Kevin Wilson, N.D. Chair of the Formulary Council for the Oregon Board of Naturopathic Examiners stated the value of ND’s having a broadened drug formulary well in his Oregonian letter to the editor.

“If a patient comes to us on medications, he may need to continue those medications until he’s able to regain his health through non-drug interventions.  For a naturopathic physician to assist a person in weaning safely off a prescription — if it’s even possible — the doctor must legally be able to prescribe that substance.

Many Oregonians use naturopathic doctors for their primary care, but the limitations in prescribing authority for naturopaths force some patients to schedule visits with a medical doctor just for a prescription, sometimes having to wait weeks or months to get an appointment.   SB 327 will bring better continuity of care and less expensive health care to Oregon by reducing the duplication of services that the current situation fosters.”

In another letter to the editor, Don Colburn wrote that “Medical doctors worry that naturopathic physicians lack the scientific training to prescribe medications” and that a naturopathic doctor prescribing drugs was ironic.  Coburn quoted one Oregon legislator who said that the concept was “a little bit of hypocrisy.”

An excellent response to this perspective was written in another letter to the editor by attorney Chris Reive, Vancouver, Washington in response to Colburn’s concerns.

“Nothing is further from the truth.  Standard training for a naturopathic medical degree covers biology, chemistry, biochemistry, anatomy, physiology, basic therapeutics and even pharmacology, just like the curriculum for medical doctors. In addition, naturopaths receive clinical instruction in naturopathic therapeutics, nutrition and patient counseling, and they are exposed to “traditional” medicines and treatments used in other cultures with success.  A recent study in Wisconsin found that the four-year naturopathic degree program requires a total of almost 1,000 more hours of in-class training than does one of its leading medical schools.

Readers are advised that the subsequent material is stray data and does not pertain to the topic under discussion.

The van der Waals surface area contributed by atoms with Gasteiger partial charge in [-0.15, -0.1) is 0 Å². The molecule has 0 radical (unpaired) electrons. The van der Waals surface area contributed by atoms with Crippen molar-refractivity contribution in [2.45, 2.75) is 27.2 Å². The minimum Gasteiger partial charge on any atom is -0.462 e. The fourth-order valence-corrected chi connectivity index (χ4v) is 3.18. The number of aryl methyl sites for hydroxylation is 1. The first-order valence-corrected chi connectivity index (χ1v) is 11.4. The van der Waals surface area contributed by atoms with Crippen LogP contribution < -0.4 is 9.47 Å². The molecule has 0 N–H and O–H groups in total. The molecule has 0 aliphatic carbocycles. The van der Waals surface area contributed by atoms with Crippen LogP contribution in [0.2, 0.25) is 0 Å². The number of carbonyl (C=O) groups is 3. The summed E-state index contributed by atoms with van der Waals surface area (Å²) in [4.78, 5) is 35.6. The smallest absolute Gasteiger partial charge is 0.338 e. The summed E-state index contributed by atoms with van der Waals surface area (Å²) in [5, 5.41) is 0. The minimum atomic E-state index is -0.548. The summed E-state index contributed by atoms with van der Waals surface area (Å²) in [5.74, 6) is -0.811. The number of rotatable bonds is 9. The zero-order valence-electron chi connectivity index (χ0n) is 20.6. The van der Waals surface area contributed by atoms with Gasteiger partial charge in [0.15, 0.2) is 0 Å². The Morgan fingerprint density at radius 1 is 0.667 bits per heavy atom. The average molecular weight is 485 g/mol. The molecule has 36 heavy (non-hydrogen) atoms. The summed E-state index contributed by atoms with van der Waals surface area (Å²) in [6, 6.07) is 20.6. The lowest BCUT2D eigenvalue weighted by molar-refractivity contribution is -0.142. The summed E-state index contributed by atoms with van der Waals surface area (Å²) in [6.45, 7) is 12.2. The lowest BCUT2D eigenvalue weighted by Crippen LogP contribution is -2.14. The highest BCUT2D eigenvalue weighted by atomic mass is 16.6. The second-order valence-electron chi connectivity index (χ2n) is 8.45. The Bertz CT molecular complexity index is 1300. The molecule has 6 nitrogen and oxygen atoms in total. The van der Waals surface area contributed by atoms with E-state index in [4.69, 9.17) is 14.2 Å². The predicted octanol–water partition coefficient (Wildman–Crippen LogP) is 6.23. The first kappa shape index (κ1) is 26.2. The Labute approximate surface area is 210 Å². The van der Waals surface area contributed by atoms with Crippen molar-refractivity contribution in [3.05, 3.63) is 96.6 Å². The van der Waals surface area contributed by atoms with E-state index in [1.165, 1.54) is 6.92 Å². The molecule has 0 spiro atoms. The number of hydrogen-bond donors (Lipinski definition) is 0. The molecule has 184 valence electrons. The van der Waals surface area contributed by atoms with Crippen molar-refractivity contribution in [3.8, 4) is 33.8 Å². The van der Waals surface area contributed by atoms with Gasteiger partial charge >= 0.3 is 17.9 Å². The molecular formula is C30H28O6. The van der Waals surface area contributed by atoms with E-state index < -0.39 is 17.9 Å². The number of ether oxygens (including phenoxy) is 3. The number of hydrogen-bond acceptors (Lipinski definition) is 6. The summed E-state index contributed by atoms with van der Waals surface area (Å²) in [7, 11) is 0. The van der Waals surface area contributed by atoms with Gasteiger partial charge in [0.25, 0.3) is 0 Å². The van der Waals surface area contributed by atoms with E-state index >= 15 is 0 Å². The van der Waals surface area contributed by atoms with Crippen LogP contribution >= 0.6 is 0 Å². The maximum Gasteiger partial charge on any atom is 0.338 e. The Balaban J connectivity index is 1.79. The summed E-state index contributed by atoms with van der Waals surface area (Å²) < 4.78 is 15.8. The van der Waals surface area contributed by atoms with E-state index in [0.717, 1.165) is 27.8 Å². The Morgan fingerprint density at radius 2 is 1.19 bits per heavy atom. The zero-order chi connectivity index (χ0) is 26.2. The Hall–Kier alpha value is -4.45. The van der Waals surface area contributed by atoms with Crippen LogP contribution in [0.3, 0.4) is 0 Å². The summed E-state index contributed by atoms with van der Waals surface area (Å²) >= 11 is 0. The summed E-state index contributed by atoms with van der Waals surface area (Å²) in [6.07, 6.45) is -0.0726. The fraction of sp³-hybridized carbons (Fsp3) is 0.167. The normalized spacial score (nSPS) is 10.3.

Naturopaths understand and value the therapeutic benefits of synthetic drugs and are trained to use them when appropriate. Modern medicine is now beginning to recognize and integrate the traditional with the modern. This benefits the patient, lowers total cost and improves the overall health of our population.”

ABOUT NCNM: Founded in 1956, NCNM is the oldest accredited naturopathic medical school in North America. A nonprofit college of natural medicine, NCNM offers four-year graduate medical degree programs in Naturopathic Medicine and Classical Chinese Medicine. Its teaching clinics offer free and low-cost medical care throughout the Portland metropolitan area and treat more than 40,000 patients per year. NCNM’s Helfgott Research Institute is a nonprofit research institute that conducts rigorous independent research to advance the science of natural medicine in order to improve clinical practice. Until July 2006, NCNM was known as the National College of Naturopathic Medicine.

ABOUT CNM: The Center for Natural Medicine (CNM) located in Portland Oregon founded in 1991 is one of the leading naturopathic healthcare facilities in the Northwest.  CNM also functions as a clinical education site for NCNM training 12 medical students and 1-2 residents each year.  The center offers a variety of health care services including primary care naturopathic medicine and diagnostic testing, chiropractic care, acupuncture, massage therapy, and a large natural product dispensary. It also has a diverse team of healthcare practitioners that includes board-certified naturopathic physicians and residents, a chiropractor, licensed acupuncturists, naturopathic medical students, a registered nurse, and licensed massage therapists working collaboratively to provide patients with well-researched and innovative treatments.

View SB 327 from the Oregon State Legislature Web Site